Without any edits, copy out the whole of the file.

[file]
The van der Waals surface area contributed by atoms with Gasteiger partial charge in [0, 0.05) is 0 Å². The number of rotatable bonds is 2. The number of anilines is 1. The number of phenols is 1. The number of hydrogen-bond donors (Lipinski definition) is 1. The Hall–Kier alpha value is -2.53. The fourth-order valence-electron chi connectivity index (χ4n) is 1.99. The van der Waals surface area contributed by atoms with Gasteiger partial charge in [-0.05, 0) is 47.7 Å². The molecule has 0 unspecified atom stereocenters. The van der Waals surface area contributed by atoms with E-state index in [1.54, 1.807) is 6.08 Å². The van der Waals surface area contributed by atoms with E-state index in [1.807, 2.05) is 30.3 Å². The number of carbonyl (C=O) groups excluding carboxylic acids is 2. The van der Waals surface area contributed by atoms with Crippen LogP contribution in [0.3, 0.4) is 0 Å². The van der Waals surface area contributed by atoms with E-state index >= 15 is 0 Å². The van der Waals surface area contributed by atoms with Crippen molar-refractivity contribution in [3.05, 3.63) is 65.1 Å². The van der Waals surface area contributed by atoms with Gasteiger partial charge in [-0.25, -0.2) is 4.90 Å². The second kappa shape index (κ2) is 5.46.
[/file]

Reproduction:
The van der Waals surface area contributed by atoms with Gasteiger partial charge in [0, 0.05) is 0 Å². The number of rotatable bonds is 2. The number of anilines is 1. The number of phenols is 1. The number of hydrogen-bond donors (Lipinski definition) is 1. The Hall–Kier alpha value is -2.53. The fourth-order valence-electron chi connectivity index (χ4n) is 1.99. The van der Waals surface area contributed by atoms with Gasteiger partial charge in [-0.05, 0) is 47.7 Å². The molecule has 0 unspecified atom stereocenters. The van der Waals surface area contributed by atoms with E-state index in [1.54, 1.807) is 6.08 Å². The van der Waals surface area contributed by atoms with E-state index in [1.807, 2.05) is 30.3 Å². The number of carbonyl (C=O) groups excluding carboxylic acids is 2. The van der Waals surface area contributed by atoms with Crippen LogP contribution in [0.3, 0.4) is 0 Å². The van der Waals surface area contributed by atoms with E-state index >= 15 is 0 Å². The van der Waals surface area contributed by atoms with Crippen molar-refractivity contribution in [3.05, 3.63) is 65.1 Å². The van der Waals surface area contributed by atoms with Gasteiger partial charge in [-0.25, -0.2) is 4.90 Å². The second kappa shape index (κ2) is 5.46.